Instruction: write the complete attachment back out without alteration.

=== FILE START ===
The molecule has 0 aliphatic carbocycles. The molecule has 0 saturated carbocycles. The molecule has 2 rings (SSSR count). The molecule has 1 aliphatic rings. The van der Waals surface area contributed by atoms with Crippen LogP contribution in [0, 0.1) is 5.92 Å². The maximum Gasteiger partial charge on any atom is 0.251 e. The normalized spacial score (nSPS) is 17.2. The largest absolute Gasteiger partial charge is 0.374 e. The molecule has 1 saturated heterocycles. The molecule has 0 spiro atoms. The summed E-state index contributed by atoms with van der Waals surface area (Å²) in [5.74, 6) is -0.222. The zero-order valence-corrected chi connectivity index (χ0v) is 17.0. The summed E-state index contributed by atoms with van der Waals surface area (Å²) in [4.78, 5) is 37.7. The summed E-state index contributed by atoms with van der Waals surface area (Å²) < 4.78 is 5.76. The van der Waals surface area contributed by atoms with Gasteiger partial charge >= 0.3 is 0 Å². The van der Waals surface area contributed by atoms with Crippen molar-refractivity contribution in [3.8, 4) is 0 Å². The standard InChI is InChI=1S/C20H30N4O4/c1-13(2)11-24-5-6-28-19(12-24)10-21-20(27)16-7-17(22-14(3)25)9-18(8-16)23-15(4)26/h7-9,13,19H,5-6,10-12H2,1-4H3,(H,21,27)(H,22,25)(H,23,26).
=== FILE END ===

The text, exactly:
The molecule has 0 aliphatic carbocycles. The molecule has 0 saturated carbocycles. The molecule has 2 rings (SSSR count). The molecule has 1 aliphatic rings. The van der Waals surface area contributed by atoms with Crippen LogP contribution in [0, 0.1) is 5.92 Å². The maximum Gasteiger partial charge on any atom is 0.251 e. The normalized spacial score (nSPS) is 17.2. The largest absolute Gasteiger partial charge is 0.374 e. The molecule has 1 saturated heterocycles. The molecule has 0 spiro atoms. The summed E-state index contributed by atoms with van der Waals surface area (Å²) in [5.74, 6) is -0.222. The zero-order valence-corrected chi connectivity index (χ0v) is 17.0. The summed E-state index contributed by atoms with van der Waals surface area (Å²) in [4.78, 5) is 37.7. The summed E-state index contributed by atoms with van der Waals surface area (Å²) < 4.78 is 5.76. The van der Waals surface area contributed by atoms with Gasteiger partial charge >= 0.3 is 0 Å². The van der Waals surface area contributed by atoms with Crippen molar-refractivity contribution in [3.8, 4) is 0 Å². The standard InChI is InChI=1S/C20H30N4O4/c1-13(2)11-24-5-6-28-19(12-24)10-21-20(27)16-7-17(22-14(3)25)9-18(8-16)23-15(4)26/h7-9,13,19H,5-6,10-12H2,1-4H3,(H,21,27)(H,22,25)(H,23,26).